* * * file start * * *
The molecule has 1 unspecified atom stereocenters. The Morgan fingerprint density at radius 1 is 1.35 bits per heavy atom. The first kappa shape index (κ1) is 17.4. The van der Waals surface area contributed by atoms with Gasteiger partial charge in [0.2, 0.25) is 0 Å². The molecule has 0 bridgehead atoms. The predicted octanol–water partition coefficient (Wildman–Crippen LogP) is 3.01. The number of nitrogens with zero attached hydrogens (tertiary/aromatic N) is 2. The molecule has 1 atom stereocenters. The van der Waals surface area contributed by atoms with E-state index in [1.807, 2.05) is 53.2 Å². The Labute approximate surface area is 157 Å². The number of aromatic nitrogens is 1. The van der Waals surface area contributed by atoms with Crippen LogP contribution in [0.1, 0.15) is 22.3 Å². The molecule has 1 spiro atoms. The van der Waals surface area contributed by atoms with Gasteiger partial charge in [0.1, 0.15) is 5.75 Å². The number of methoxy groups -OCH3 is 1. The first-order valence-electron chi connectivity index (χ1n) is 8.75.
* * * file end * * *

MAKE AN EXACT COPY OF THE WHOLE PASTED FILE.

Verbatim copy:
The molecule has 1 unspecified atom stereocenters. The Morgan fingerprint density at radius 1 is 1.35 bits per heavy atom. The first kappa shape index (κ1) is 17.4. The van der Waals surface area contributed by atoms with Gasteiger partial charge in [0.2, 0.25) is 0 Å². The molecule has 0 bridgehead atoms. The predicted octanol–water partition coefficient (Wildman–Crippen LogP) is 3.01. The number of nitrogens with zero attached hydrogens (tertiary/aromatic N) is 2. The molecule has 1 atom stereocenters. The van der Waals surface area contributed by atoms with E-state index in [1.807, 2.05) is 53.2 Å². The Labute approximate surface area is 157 Å². The number of aromatic nitrogens is 1. The van der Waals surface area contributed by atoms with Crippen LogP contribution in [0.1, 0.15) is 22.3 Å². The molecule has 1 spiro atoms. The van der Waals surface area contributed by atoms with Gasteiger partial charge in [0.1, 0.15) is 5.75 Å². The number of methoxy groups -OCH3 is 1. The first-order valence-electron chi connectivity index (χ1n) is 8.75.